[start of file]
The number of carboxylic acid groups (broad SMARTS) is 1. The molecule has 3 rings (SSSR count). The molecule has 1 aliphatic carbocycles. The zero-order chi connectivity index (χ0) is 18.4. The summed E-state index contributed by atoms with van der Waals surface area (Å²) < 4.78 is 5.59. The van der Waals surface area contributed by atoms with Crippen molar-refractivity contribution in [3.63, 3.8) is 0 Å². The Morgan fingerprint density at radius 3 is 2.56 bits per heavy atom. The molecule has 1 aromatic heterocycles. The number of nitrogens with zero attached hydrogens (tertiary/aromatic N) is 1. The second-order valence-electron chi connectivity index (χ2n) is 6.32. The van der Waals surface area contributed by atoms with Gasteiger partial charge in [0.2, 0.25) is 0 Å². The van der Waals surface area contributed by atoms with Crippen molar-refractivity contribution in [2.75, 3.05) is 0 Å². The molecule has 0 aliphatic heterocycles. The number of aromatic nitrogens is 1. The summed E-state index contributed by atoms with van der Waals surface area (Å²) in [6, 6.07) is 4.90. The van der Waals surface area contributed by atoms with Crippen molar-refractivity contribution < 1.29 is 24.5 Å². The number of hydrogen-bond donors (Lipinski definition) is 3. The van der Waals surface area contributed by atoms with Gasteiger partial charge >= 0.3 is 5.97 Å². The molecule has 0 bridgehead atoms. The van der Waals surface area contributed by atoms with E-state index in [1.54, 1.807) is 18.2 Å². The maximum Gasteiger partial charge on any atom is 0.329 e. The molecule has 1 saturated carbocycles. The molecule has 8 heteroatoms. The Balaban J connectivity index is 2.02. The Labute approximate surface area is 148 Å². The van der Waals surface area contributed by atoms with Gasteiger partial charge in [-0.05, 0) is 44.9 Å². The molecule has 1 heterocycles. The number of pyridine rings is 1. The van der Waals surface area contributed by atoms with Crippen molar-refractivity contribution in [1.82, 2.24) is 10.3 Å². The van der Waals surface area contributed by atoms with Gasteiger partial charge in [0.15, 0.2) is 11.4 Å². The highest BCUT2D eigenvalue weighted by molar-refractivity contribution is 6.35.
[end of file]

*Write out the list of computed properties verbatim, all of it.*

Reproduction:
The number of carboxylic acid groups (broad SMARTS) is 1. The molecule has 3 rings (SSSR count). The molecule has 1 aliphatic carbocycles. The zero-order chi connectivity index (χ0) is 18.4. The summed E-state index contributed by atoms with van der Waals surface area (Å²) < 4.78 is 5.59. The van der Waals surface area contributed by atoms with Crippen molar-refractivity contribution in [3.63, 3.8) is 0 Å². The Morgan fingerprint density at radius 3 is 2.56 bits per heavy atom. The molecule has 1 aromatic heterocycles. The number of nitrogens with zero attached hydrogens (tertiary/aromatic N) is 1. The second-order valence-electron chi connectivity index (χ2n) is 6.32. The van der Waals surface area contributed by atoms with Gasteiger partial charge in [0.2, 0.25) is 0 Å². The van der Waals surface area contributed by atoms with Crippen molar-refractivity contribution in [2.75, 3.05) is 0 Å². The molecule has 0 aliphatic heterocycles. The number of aromatic nitrogens is 1. The summed E-state index contributed by atoms with van der Waals surface area (Å²) in [6, 6.07) is 4.90. The van der Waals surface area contributed by atoms with Crippen molar-refractivity contribution < 1.29 is 24.5 Å². The number of hydrogen-bond donors (Lipinski definition) is 3. The van der Waals surface area contributed by atoms with Gasteiger partial charge >= 0.3 is 5.97 Å². The molecule has 0 bridgehead atoms. The van der Waals surface area contributed by atoms with E-state index in [1.54, 1.807) is 18.2 Å². The maximum Gasteiger partial charge on any atom is 0.329 e. The molecule has 1 saturated carbocycles. The molecule has 8 heteroatoms. The Balaban J connectivity index is 2.02. The Labute approximate surface area is 148 Å². The van der Waals surface area contributed by atoms with Gasteiger partial charge in [-0.05, 0) is 44.9 Å². The molecule has 1 heterocycles. The number of pyridine rings is 1. The van der Waals surface area contributed by atoms with Crippen molar-refractivity contribution in [1.82, 2.24) is 10.3 Å². The van der Waals surface area contributed by atoms with Gasteiger partial charge in [0.15, 0.2) is 11.4 Å². The highest BCUT2D eigenvalue weighted by molar-refractivity contribution is 6.35.